The time domain of the normalized waveform and the figure for TF results are shown in Figure 3, and Figure 4, respectively, where the darker part starts at 0.3 second and end at 0.45 second, which indicates that the instantaneous voltage level is higher than the normal voltage level during the mentioned period (from 0.3 to 0.45sec), identifying this PQ event as voltage swells. The Renyi entropy plot and the TF graphs in Figures 3 and 4 show that SRT has the best TF resolution, making it the best tool for locating voltage sag occurrences.

**Figure 4.** For voltage swell (a) SST (b) SET (c) SRT

**4.3 Voltage interruption**

The expression for instantaneous voltage interruption is mentioned in Eq. (32). In this subsection, the TF analysis of the instantaneous voltage interruption with zero magnitudes and a time duration of 0.2 seconds is carried out with STFT, WT, SST, SET, and SRT.

${{f}_{t\left( t \right)}}=\left[ 1-\beta u\left( t-{{t}_{1}} \right)-u\left( t-{{t}_{2}} \right) \right]sin\left( \omega t \right)$ (32)

where, $0.9\le \text{ }\!\!\beta\!\!\text{ }\le 0.1$ and $T\le {{t}_{2}}-{{t}_{1}}\le 9T$.

**Figure 5.** (a) Voltage interruption (b) STFT (c) WT

The figures for voltage interruption and the TF analysis results are shown in Figure 5 and Figure 6, respectively. In the TF figure, the blank part starts at 0.3 second and ends at 0.5 second, which shows the voltage interruption, classifying this PQ disturbance event as voltage interruption. By carefully examining the Renyi entropy shown in Figure 7 and the figures for various TF analyses displayed in Figures 5 and 6, it is observed that all the observations mentioned in the preceding subsection for SRT also hold for this case. As a result, we can say that it is the best TF approach for classifying voltage interruption events.

**Figure 6.** For voltage interruption (a) SST (b) SET (c) SRT

**Figure 7.** The Renyi entropy values of the TFR generated by STFT, WT, SET, SRT, and SST under different noise levels of the voltage interruption

**4.4 Harmonics and inter-harmonics**

In Eq. (33), a voltage waveform with a third harmonic of 150 Hz and an inter-harmonic of 100 Hz is mentioned. The signal in Eq. (33) is analysed with STFT, WT, SST, SET, and SRT, respectively for a window length of 128 samples. Here, the window length is increased to account for harmonics and inter-harmonic components.

${{f}_{h}}\left( t \right)=sin\left( 2\text{ }\!\!\pi\!\!\text{ }ft \right)+ u\left( t-{{t}_{1}} \right)\left[ {{\text{ }\!\!\beta\!\!\text{ }}_{1}}sin\left( 2\text{ }\!\!\pi\!\!\text{ }3f \right)+{{\text{ }\!\!\beta\!\!\text{ }}_{2}}sin\left( 2\text{ }\!\!\pi\!\!\text{ }2f \right) \right]$ (33)

where, ${{\beta }_{1}}=0.3$, ${{\beta }_{2}}=0.1$, and ${{t}_{1}}=0.5$.

The time domain and TF plot of Eq. (33) are shown in Figures 8 and 9.

**Figure 8.** (a) Harmonics and Inter-harmonics (b) STFT (c) WT

**Figure 9.** For Harmonics and Inter-harmonics (a) SST (b) SET (c) SRT

**Figure 10.** The Renyi entropy values of the TFR generated by SET, SRT, and SST under different noise levels of the voltage harmonics and inter-harmonics

From the figures, it can be observed that the TF resolution of SRT is better than the rest. The Renay entropy shown in Figure 10 also substantiates the claim. From Figure 9 we can observe that in the case of SET Figure 8(b), TF resolution of harmonic and inter-harmonic is not as sharp as compared to SRT (i.e., Figure 9(c)). Thus, we can claim that SRT is the best TF approach to identify harmonics and inter-harmonics in PQ disturbance analysis.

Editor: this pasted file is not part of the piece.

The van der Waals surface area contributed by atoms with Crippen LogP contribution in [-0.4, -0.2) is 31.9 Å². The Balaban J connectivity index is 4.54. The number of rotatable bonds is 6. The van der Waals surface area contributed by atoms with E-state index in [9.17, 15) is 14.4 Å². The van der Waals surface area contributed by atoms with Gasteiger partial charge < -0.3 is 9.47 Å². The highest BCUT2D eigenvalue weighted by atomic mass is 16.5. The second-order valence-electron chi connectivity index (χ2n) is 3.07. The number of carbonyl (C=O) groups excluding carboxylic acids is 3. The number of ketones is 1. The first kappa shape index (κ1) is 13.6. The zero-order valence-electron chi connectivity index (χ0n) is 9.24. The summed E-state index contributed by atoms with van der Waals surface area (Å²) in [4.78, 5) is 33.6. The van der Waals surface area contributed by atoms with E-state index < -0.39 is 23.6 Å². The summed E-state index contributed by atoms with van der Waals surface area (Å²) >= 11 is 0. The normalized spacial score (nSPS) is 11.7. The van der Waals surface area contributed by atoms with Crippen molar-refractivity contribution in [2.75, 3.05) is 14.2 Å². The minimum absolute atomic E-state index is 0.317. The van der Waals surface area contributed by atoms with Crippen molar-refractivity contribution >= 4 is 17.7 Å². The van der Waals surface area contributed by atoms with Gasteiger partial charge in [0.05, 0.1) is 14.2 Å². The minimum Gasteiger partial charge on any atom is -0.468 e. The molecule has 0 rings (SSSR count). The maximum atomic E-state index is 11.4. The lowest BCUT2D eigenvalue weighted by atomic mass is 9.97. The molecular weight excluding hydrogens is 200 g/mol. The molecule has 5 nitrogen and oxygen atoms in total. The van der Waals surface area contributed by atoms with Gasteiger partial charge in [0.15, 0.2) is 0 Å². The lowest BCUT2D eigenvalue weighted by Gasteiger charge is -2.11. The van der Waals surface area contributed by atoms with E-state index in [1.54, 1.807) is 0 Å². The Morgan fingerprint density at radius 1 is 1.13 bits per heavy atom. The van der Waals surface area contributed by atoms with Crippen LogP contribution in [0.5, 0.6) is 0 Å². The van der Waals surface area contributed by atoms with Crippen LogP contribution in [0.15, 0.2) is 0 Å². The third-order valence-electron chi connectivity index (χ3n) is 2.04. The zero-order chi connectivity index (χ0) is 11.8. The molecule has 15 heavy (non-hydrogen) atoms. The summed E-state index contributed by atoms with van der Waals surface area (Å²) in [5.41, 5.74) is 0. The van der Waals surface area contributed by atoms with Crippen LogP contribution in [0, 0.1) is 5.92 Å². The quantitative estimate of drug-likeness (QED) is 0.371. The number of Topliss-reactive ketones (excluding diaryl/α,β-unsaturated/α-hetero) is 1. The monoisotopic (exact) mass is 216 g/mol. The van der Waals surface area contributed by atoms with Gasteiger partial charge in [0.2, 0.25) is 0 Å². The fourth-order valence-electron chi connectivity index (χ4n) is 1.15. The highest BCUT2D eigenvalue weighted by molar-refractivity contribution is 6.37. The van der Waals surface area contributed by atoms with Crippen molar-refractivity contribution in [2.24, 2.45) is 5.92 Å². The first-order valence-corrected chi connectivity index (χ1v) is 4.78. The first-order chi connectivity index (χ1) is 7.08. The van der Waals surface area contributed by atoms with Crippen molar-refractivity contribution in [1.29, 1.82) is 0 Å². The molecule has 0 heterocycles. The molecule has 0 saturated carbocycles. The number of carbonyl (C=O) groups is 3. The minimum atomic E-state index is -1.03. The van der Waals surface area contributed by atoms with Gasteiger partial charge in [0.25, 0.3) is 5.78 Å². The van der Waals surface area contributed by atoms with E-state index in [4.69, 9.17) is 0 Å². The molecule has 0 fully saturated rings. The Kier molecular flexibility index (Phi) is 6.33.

**4.5 Performance analysis of TF methods under disturbances**

To test the performance of various time-frequency methods, additive white Gaussian noise with different SNR values is also added to the test signal to consider the effect of the field environment, and the Renyi entropy was calculated for each SNR value. The Renyi entropy is used as a performance indicator in this paper to assess the energy concentration of TF results. The higher the Renyi entropy value, the less energy is concentrated in the TF plane. The Renyi entropy for PQ disturbance signals with varying SNRs is calculated and plotted in Figure 9-12.

**Figure 11.** The Renyi entropy values of the TFR generated by STFT, WT, SET, SRT, and SST under different noise levels of the voltage sag

**Figure 12.** The Renyi entropy values of the TFR generated by STFT, WT, SET, SRT, and SST under different noise levels of the voltage swell

According to the figures, a lower value indicates a more energy-concentrated time-frequency representation. The Renyi entropy values increases as the noise strength increases. Irrespective of the SNR value and PQ disturbance signal, the SRT has minimum Renyi entropy, indicating that the SRT has higher energy concentration characteristics among all TF methods.

5. Limitations and Future Research Directions

One limitation of SRT is its relatively high computational complexity, which can be a hindrance in real-time applications, especially within large-scale power systems where quick analysis is crucial. The processing demands of SRT may restrict its use in situations requiring immediate or near-instantaneous results.

Future research should explore ways to streamline the computational process of SRT. This could involve developing more efficient algorithms or leveraging parallel computing to speed up the time-frequency analysis. By addressing these computational challenges, SRT could be more effectively utilized in real-time power quality monitoring and management, broadening its practical applications.

6. Conclusions

This study establishes SRT as a highly effective tool for the detection and classification of PQ disturbances. Through a comparative analysis with methods such as STFT, WT, SST, and SET, SRT has proven to be particularly adept at identifying issues like voltage sags, swells, interruptions, harmonics, and inter-harmonics. Its ability to minimize cross-term interference leads to clearer and more accurate time-frequency representations. These outcomes suggest that SRT can play a crucial role in enhancing the precision and reliability of PQ analysis, which is essential for improving power quality monitoring and the overall management of power systems.